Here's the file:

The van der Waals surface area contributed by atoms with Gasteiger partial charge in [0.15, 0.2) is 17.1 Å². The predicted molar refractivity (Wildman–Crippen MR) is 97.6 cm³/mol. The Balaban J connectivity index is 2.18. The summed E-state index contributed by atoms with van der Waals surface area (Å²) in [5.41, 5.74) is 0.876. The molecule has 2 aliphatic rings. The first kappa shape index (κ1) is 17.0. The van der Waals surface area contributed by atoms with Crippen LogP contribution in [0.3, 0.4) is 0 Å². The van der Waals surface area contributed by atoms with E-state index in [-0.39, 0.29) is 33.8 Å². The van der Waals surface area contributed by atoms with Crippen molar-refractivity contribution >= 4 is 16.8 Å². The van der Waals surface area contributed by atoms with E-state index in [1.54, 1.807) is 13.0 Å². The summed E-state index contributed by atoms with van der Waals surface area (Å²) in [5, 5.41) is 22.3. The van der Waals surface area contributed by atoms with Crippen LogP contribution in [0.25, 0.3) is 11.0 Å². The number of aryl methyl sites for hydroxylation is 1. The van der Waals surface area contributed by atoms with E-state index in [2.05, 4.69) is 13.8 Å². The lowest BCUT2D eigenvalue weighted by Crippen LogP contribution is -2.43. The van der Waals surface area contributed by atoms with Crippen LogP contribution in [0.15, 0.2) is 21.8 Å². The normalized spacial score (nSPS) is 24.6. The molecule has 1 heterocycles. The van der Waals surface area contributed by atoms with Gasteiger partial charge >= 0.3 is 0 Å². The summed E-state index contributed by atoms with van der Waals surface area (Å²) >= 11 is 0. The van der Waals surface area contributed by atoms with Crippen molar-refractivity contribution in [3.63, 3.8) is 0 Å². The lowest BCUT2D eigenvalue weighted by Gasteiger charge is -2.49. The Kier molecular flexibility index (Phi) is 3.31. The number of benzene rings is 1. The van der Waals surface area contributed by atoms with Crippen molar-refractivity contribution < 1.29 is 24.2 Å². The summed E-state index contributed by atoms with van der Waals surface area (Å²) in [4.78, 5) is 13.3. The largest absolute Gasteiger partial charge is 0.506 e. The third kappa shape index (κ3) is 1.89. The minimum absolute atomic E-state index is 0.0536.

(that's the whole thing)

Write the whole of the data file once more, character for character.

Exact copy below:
The van der Waals surface area contributed by atoms with Gasteiger partial charge in [0.15, 0.2) is 17.1 Å². The predicted molar refractivity (Wildman–Crippen MR) is 97.6 cm³/mol. The Balaban J connectivity index is 2.18. The summed E-state index contributed by atoms with van der Waals surface area (Å²) in [5.41, 5.74) is 0.876. The molecule has 2 aliphatic rings. The first kappa shape index (κ1) is 17.0. The van der Waals surface area contributed by atoms with Crippen LogP contribution in [0.3, 0.4) is 0 Å². The van der Waals surface area contributed by atoms with E-state index in [-0.39, 0.29) is 33.8 Å². The van der Waals surface area contributed by atoms with Crippen molar-refractivity contribution >= 4 is 16.8 Å². The van der Waals surface area contributed by atoms with E-state index in [1.54, 1.807) is 13.0 Å². The summed E-state index contributed by atoms with van der Waals surface area (Å²) in [5, 5.41) is 22.3. The van der Waals surface area contributed by atoms with Crippen LogP contribution in [0.25, 0.3) is 11.0 Å². The number of aryl methyl sites for hydroxylation is 1. The van der Waals surface area contributed by atoms with E-state index in [2.05, 4.69) is 13.8 Å². The lowest BCUT2D eigenvalue weighted by Crippen LogP contribution is -2.43. The van der Waals surface area contributed by atoms with Crippen LogP contribution in [0.15, 0.2) is 21.8 Å². The normalized spacial score (nSPS) is 24.6. The molecule has 1 heterocycles. The van der Waals surface area contributed by atoms with Gasteiger partial charge >= 0.3 is 0 Å². The summed E-state index contributed by atoms with van der Waals surface area (Å²) >= 11 is 0. The van der Waals surface area contributed by atoms with Crippen molar-refractivity contribution in [3.63, 3.8) is 0 Å². The lowest BCUT2D eigenvalue weighted by Gasteiger charge is -2.49. The Kier molecular flexibility index (Phi) is 3.31. The number of benzene rings is 1. The van der Waals surface area contributed by atoms with Crippen molar-refractivity contribution < 1.29 is 24.2 Å². The summed E-state index contributed by atoms with van der Waals surface area (Å²) in [4.78, 5) is 13.3. The largest absolute Gasteiger partial charge is 0.506 e. The third kappa shape index (κ3) is 1.89. The minimum absolute atomic E-state index is 0.0536.